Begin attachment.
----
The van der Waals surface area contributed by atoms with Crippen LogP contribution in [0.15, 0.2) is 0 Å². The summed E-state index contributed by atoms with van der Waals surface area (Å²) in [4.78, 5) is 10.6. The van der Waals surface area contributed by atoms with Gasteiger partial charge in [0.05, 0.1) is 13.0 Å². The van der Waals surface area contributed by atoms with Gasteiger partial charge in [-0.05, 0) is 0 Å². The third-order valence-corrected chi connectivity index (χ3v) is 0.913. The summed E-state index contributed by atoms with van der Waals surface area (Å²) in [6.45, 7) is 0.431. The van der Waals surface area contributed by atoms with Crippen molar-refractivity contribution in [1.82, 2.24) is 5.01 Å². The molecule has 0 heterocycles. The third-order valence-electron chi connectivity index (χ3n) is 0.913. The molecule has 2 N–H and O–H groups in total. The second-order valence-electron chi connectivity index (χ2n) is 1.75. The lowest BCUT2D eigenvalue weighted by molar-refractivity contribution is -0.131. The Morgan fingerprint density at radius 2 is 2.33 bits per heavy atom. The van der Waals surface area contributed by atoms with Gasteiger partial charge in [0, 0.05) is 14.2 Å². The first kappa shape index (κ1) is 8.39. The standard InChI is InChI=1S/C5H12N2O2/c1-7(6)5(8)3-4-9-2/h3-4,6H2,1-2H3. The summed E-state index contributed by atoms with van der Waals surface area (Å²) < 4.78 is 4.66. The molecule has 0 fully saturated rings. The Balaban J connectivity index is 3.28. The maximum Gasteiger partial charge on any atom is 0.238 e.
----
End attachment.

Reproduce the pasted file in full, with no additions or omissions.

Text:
The van der Waals surface area contributed by atoms with Crippen LogP contribution in [0.15, 0.2) is 0 Å². The summed E-state index contributed by atoms with van der Waals surface area (Å²) in [4.78, 5) is 10.6. The van der Waals surface area contributed by atoms with Gasteiger partial charge in [0.05, 0.1) is 13.0 Å². The van der Waals surface area contributed by atoms with Gasteiger partial charge in [-0.05, 0) is 0 Å². The third-order valence-corrected chi connectivity index (χ3v) is 0.913. The summed E-state index contributed by atoms with van der Waals surface area (Å²) in [6.45, 7) is 0.431. The van der Waals surface area contributed by atoms with Crippen molar-refractivity contribution in [1.82, 2.24) is 5.01 Å². The molecule has 0 heterocycles. The third-order valence-electron chi connectivity index (χ3n) is 0.913. The molecule has 2 N–H and O–H groups in total. The second-order valence-electron chi connectivity index (χ2n) is 1.75. The lowest BCUT2D eigenvalue weighted by molar-refractivity contribution is -0.131. The Morgan fingerprint density at radius 2 is 2.33 bits per heavy atom. The van der Waals surface area contributed by atoms with Gasteiger partial charge in [0, 0.05) is 14.2 Å². The first kappa shape index (κ1) is 8.39. The standard InChI is InChI=1S/C5H12N2O2/c1-7(6)5(8)3-4-9-2/h3-4,6H2,1-2H3. The summed E-state index contributed by atoms with van der Waals surface area (Å²) < 4.78 is 4.66. The molecule has 0 fully saturated rings. The Balaban J connectivity index is 3.28. The maximum Gasteiger partial charge on any atom is 0.238 e.